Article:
Today I'll hit 200 miles, since that day. I've oiled the chain (with real oil, rather than WD-40). I patched a tire - goathead! (It had been so long since I last disassembled the tire that it and the tube seemed "chemically fused" - I had to gently peel them apart.) I've had to tighten the seat bolt a couple times. The post is much newer than the rest of the bike and has some sort of "shock absorber" built in, but that bolt (just under the saddle) has unexplainedly loosened. (Next time - Loc-tite.) Other than that... no problemo.

It's a little harder to roll those 2.1-inch tires than the 1.1-inchers I'm used to. My wrists are telling me they're not accustomed to the hand position, although it doesn't feel uncomfortable. The nostalgic "friction shifting" (remember?) isn't as precise or fast as the click-shifters. But I don't shift a whole lot.

I really miss the trailer! I can't pull it without the special Bob skewer, and the Peugeot has a solid axle with bolts, rather than the quick-release. Mackie is both patient and sympathetic. She tells me, "I'll get you a new bike, ba-dah." (She can say "grandpa" now - in fact she talks nonstop and can say 'most everything... but still calls me "ba-dah.")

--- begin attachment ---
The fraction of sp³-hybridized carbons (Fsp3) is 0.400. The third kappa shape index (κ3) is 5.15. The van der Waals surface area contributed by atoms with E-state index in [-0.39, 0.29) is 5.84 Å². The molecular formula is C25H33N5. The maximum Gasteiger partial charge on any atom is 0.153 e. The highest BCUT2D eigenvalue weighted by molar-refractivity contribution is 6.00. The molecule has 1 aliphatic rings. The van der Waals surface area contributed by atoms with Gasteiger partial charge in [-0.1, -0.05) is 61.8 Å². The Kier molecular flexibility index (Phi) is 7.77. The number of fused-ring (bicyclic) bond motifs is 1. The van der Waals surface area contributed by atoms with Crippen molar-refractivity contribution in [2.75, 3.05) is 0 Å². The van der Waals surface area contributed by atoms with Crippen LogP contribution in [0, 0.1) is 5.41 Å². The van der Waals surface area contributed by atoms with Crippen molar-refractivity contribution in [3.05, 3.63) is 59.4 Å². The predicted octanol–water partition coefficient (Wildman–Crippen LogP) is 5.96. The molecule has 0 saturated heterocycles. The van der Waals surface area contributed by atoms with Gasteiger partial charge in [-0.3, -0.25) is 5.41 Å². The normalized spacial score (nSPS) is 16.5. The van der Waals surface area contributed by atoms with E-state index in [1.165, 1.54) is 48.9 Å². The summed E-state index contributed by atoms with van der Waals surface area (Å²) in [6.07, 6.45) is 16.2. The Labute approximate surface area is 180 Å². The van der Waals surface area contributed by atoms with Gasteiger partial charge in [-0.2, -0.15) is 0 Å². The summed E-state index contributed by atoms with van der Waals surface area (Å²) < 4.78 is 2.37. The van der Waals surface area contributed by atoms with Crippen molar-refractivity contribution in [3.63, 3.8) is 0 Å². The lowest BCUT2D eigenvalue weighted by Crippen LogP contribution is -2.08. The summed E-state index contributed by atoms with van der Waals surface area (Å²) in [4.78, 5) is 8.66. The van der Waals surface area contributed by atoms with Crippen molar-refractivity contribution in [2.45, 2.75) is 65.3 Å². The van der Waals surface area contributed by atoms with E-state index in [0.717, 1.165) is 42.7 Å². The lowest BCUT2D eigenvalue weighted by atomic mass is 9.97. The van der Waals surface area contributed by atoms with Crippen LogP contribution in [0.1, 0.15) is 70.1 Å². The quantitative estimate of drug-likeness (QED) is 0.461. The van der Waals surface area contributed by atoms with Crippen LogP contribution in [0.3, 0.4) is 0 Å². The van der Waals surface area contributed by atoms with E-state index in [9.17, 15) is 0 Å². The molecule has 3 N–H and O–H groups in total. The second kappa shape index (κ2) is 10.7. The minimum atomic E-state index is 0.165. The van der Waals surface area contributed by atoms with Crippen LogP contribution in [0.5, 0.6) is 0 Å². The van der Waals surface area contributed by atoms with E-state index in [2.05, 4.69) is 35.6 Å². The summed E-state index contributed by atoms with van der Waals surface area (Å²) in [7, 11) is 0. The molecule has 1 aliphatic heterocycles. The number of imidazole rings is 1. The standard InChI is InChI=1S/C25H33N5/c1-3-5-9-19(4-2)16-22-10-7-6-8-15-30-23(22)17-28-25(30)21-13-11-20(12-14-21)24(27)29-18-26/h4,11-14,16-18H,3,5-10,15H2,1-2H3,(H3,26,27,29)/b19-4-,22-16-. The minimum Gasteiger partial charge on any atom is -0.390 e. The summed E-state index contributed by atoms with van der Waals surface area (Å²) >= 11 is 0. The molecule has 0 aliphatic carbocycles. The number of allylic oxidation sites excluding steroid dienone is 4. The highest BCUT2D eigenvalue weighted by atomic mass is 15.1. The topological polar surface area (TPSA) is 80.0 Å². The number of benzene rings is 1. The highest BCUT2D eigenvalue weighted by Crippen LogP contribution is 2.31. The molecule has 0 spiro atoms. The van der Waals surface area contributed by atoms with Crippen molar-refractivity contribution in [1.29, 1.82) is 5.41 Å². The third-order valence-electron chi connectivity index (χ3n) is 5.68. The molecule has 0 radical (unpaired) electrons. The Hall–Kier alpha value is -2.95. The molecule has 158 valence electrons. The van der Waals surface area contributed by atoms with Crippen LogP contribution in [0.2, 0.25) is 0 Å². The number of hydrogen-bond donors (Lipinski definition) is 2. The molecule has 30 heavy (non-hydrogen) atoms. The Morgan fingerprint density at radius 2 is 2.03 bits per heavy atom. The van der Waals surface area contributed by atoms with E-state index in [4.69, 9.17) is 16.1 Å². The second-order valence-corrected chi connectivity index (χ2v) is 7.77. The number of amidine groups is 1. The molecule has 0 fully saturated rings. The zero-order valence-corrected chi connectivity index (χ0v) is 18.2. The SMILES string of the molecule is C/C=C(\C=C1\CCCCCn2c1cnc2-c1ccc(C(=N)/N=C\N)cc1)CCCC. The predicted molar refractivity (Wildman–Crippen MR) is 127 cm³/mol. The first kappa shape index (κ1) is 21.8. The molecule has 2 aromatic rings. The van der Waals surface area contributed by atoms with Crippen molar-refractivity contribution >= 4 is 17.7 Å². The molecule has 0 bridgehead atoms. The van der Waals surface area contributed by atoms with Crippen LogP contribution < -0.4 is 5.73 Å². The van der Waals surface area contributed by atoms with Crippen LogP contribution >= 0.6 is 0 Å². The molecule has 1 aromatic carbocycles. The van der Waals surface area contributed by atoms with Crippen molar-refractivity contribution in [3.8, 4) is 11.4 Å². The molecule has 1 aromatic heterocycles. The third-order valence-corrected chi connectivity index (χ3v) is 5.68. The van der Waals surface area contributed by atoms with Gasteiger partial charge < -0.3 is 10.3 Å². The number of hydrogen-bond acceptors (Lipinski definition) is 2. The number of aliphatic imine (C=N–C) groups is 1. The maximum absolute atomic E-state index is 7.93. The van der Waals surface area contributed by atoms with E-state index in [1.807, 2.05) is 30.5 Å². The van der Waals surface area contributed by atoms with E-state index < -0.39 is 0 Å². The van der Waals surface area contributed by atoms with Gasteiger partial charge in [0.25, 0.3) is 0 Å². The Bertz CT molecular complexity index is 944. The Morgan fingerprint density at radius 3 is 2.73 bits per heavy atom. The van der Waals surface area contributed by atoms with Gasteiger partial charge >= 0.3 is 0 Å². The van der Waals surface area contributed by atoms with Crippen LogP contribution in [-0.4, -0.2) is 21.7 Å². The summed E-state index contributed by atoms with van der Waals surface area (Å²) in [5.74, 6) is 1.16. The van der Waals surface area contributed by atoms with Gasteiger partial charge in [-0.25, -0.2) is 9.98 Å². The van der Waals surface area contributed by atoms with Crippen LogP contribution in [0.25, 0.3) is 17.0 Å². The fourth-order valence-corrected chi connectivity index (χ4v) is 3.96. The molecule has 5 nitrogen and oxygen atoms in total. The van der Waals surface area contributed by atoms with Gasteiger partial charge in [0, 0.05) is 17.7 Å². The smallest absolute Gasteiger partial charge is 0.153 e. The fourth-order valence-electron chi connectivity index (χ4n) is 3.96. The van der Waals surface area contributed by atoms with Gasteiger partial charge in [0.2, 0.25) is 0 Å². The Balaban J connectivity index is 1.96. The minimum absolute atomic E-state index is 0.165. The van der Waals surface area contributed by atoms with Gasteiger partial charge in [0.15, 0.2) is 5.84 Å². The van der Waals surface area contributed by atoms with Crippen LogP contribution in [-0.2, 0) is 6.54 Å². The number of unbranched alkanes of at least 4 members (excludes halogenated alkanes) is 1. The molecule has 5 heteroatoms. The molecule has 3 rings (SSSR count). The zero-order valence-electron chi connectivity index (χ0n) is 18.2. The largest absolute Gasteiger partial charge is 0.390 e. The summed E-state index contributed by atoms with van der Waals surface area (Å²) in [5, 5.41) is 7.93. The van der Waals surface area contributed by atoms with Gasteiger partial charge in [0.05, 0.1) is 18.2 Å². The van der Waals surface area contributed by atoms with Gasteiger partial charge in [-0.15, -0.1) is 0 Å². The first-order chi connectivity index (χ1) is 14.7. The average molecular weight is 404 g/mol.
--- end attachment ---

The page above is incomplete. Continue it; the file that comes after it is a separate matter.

Regarding the new bike - I've paid my $500 deductible. I'm supposed to get a replacement Cannondale touring bike with all accessories pre-installed, shipped to my front door. I'm antsy. (Hoping I'm not tempted to "break it in" when the roads are mucky.)

Thursday, October 8, 2009

What's "fun"? What's "comfortable"?